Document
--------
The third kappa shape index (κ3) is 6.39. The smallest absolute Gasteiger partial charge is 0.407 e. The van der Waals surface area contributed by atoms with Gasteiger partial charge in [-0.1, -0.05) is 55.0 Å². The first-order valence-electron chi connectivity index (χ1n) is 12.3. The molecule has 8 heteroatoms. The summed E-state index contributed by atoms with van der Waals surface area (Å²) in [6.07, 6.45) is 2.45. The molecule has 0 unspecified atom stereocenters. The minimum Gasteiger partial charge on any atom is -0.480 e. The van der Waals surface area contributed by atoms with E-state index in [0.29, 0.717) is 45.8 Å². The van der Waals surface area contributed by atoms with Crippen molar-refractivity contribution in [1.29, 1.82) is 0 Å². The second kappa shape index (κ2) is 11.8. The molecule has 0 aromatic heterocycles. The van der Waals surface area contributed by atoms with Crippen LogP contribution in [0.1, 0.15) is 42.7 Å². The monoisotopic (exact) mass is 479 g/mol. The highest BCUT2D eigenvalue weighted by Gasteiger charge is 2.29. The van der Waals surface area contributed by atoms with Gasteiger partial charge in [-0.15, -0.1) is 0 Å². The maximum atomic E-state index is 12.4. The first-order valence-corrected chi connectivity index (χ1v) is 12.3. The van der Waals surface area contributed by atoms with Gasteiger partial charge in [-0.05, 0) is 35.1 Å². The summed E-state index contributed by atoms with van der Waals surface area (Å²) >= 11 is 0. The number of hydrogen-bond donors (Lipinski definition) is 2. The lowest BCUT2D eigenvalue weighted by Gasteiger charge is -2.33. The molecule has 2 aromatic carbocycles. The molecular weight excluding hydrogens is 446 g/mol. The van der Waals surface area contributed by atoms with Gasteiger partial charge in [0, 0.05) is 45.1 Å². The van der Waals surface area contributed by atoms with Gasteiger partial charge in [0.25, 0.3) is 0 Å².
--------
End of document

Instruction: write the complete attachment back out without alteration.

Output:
The third kappa shape index (κ3) is 6.39. The smallest absolute Gasteiger partial charge is 0.407 e. The van der Waals surface area contributed by atoms with Gasteiger partial charge in [-0.1, -0.05) is 55.0 Å². The first-order valence-electron chi connectivity index (χ1n) is 12.3. The molecule has 8 heteroatoms. The summed E-state index contributed by atoms with van der Waals surface area (Å²) in [6.07, 6.45) is 2.45. The molecule has 0 unspecified atom stereocenters. The minimum Gasteiger partial charge on any atom is -0.480 e. The van der Waals surface area contributed by atoms with E-state index in [0.29, 0.717) is 45.8 Å². The van der Waals surface area contributed by atoms with Crippen molar-refractivity contribution in [1.29, 1.82) is 0 Å². The second kappa shape index (κ2) is 11.8. The molecule has 0 aromatic heterocycles. The van der Waals surface area contributed by atoms with Crippen LogP contribution in [0.1, 0.15) is 42.7 Å². The monoisotopic (exact) mass is 479 g/mol. The highest BCUT2D eigenvalue weighted by Gasteiger charge is 2.29. The van der Waals surface area contributed by atoms with Gasteiger partial charge in [-0.15, -0.1) is 0 Å². The maximum atomic E-state index is 12.4. The first-order valence-corrected chi connectivity index (χ1v) is 12.3. The van der Waals surface area contributed by atoms with Gasteiger partial charge in [-0.05, 0) is 35.1 Å². The summed E-state index contributed by atoms with van der Waals surface area (Å²) >= 11 is 0. The number of hydrogen-bond donors (Lipinski definition) is 2. The lowest BCUT2D eigenvalue weighted by Gasteiger charge is -2.33. The molecule has 2 aromatic carbocycles. The molecular weight excluding hydrogens is 446 g/mol. The van der Waals surface area contributed by atoms with Gasteiger partial charge in [0, 0.05) is 45.1 Å². The van der Waals surface area contributed by atoms with Gasteiger partial charge in [0.25, 0.3) is 0 Å².